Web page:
Can hormones in the gut cause diabetes during pregnancy?

Our researchers want to understand whether the mixture of hormones and bacteria in our guts can increase the risk of developing diabetes during pregnancy. This could lead to new ways of treating the condition, thus preventing complications for mother and baby.
  • Author's list

    Professor Catherine Williamson, Dr Caroline Ovadia, Dr Peter Dixon, Professor Hanns-Ulrich Marschall

    Start date: 2018
    End date: 2021

  • Research centre

  • Research status

    Ongoing projects

Why do we need this research?

Diabetes that is diagnosed during pregnancy is known as gestational diabetes. Women with gestational diabetes are more likely to have large babies and are at higher risk of developing pre-eclampsia. Their babies are also more likely to have obesity, cardiovascular disease or type 2 diabetes in later life. Gestational diabetes is becoming more common, and so it is even more important that we find better ways of treating it.

What’s happening in this project?

There is growing evidence that the contents of our guts – both chemicals produced by our own bodies and bacteria – can influence the risk of us developing diseases such as diabetes. Certain substances in the gut can make the body release hormones that in turn change the way the body reacts to things like sugar and cholesterol. These gut hormones may also affect the risk of developing diabetes during pregnancy. 

In this study, our researchers will ask pregnant women with diabetes to eat a special diet, designed by a dietician, for one day. During the day, the team will take timed blood samples to measure gut hormones released into the blood. They will also collect stool samples to work out which bacteria and chemicals in the gut might be causing the release of these hormones. The team think that women with gestational diabetes may have a different mixture of bacteria and chemicals in their gut, compared to women with a healthy pregnancy.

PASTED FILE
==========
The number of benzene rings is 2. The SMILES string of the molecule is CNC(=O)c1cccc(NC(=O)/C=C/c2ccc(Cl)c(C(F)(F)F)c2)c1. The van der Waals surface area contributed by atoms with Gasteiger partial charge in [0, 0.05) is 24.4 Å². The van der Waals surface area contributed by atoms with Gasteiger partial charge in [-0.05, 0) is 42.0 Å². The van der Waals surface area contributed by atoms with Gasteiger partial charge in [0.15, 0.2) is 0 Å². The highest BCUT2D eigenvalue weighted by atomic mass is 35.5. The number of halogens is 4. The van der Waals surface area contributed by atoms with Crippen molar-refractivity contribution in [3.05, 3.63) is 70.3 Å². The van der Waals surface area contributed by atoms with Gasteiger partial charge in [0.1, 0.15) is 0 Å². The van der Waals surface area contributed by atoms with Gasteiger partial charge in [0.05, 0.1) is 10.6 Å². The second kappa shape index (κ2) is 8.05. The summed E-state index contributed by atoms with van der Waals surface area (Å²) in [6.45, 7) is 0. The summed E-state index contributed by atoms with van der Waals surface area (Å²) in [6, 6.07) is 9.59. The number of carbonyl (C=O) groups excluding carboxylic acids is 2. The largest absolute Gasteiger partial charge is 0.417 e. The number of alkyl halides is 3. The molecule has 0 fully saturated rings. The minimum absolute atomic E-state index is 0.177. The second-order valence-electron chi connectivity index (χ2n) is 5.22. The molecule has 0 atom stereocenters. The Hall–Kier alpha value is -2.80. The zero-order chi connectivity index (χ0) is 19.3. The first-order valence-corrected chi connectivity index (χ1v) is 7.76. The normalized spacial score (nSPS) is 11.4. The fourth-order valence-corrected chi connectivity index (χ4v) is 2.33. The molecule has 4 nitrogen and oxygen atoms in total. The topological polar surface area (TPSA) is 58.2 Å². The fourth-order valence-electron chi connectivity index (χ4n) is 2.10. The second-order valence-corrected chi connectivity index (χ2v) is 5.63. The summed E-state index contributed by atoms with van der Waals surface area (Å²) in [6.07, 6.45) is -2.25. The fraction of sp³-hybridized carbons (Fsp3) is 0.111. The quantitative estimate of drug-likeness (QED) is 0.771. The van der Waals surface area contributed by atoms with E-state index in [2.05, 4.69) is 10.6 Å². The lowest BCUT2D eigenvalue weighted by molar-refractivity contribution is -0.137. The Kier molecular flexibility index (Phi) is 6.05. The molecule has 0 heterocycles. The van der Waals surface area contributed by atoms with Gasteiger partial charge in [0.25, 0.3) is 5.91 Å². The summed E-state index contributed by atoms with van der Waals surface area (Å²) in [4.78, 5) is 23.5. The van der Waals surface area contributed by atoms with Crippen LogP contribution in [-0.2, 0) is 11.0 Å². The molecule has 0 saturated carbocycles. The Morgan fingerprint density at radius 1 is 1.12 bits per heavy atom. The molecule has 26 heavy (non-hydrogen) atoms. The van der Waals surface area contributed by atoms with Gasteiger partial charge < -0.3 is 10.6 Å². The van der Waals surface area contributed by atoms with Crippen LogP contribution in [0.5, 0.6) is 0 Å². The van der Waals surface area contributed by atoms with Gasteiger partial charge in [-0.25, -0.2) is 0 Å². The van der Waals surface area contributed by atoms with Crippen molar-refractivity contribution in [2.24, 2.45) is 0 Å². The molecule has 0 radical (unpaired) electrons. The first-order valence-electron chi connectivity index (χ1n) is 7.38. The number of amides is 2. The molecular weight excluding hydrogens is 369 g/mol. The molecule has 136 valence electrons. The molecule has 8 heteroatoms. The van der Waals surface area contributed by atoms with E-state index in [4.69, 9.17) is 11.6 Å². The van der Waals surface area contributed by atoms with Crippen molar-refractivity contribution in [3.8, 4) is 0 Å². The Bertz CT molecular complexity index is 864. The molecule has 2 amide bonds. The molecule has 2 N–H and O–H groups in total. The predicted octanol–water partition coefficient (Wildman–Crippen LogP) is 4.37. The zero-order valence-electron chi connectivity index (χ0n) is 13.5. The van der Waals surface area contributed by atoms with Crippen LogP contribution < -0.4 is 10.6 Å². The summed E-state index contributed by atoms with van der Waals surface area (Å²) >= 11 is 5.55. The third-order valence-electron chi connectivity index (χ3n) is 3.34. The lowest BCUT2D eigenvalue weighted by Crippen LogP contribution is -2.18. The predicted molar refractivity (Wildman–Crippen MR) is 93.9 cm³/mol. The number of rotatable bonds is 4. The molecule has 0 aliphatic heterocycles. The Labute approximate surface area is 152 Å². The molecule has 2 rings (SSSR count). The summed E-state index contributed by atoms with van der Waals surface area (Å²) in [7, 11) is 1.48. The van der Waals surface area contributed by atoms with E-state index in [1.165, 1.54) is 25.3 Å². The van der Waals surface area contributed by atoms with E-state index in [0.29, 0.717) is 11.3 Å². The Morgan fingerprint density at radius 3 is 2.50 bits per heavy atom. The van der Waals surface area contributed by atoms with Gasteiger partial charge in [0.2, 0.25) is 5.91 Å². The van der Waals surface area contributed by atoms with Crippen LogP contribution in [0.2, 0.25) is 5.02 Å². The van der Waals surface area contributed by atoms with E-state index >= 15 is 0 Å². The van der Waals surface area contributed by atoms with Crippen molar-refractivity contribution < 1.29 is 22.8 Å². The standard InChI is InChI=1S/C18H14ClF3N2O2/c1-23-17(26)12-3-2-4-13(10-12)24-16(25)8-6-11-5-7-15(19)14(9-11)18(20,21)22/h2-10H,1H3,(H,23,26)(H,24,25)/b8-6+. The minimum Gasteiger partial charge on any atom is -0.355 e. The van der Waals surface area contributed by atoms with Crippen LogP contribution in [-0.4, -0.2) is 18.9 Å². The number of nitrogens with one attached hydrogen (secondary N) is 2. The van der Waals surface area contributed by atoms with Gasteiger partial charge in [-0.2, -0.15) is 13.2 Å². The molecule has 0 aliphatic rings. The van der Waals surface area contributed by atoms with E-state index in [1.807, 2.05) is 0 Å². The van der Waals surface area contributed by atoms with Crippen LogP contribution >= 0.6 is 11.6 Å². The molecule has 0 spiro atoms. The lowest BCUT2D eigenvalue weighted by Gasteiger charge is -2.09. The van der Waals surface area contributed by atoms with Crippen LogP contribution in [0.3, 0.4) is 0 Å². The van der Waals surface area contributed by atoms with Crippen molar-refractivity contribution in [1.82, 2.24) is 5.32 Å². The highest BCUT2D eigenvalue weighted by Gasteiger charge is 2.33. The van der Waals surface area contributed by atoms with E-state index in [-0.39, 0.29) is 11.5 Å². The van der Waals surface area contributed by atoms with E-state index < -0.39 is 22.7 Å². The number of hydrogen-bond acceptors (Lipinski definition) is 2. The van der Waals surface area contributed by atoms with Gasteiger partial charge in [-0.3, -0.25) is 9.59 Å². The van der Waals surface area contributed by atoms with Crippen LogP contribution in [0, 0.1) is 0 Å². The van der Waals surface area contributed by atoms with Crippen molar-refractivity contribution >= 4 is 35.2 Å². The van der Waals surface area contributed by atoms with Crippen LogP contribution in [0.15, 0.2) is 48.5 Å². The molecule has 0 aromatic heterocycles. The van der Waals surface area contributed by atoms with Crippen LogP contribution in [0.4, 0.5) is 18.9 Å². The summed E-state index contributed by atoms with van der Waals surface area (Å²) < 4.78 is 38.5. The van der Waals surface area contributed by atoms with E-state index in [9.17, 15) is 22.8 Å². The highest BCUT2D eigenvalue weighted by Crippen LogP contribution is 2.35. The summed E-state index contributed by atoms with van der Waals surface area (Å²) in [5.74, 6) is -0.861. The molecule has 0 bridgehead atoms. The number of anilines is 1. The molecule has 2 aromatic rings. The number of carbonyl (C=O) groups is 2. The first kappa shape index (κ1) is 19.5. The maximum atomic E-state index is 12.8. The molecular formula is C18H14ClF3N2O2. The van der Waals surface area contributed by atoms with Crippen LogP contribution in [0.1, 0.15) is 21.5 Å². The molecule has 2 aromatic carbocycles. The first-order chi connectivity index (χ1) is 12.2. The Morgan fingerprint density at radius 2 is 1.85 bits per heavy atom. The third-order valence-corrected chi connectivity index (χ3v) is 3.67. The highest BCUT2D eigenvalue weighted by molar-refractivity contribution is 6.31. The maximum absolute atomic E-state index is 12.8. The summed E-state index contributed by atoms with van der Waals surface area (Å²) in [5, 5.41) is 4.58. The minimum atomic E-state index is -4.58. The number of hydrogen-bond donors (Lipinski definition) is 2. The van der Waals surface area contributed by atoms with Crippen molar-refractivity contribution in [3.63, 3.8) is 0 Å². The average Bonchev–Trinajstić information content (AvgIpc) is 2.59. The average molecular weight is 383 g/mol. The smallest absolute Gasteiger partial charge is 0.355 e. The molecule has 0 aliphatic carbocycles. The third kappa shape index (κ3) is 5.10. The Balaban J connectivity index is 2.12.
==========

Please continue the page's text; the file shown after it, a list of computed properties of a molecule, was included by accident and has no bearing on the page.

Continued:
The team also want to find out whether it is possible to alter the contents of a woman’s gut – and consequently the hormones that are released – by treating the gestational diabetes. To find out the best way of doing this, they will look at the gut hormones found in women who are being treated in the GUARD study. In GUARD, women with gestational diabetes are being treated with either metformin, a drug currently used to treat gestational diabetes, or with UDCA, a drug which is currently used to treat intrahepatic cholestasis of pregnancy. Our researchers have already found that UDCA could be more effective than metformin in treating gestational diabetes, and they think this might be because of how UDCA is processed in the gut.

What difference will this project make?

The results of this research will help us to find safe, effective ways of controlling diabetes during pregnancy. This means we can help more women to have healthy babies without complications.

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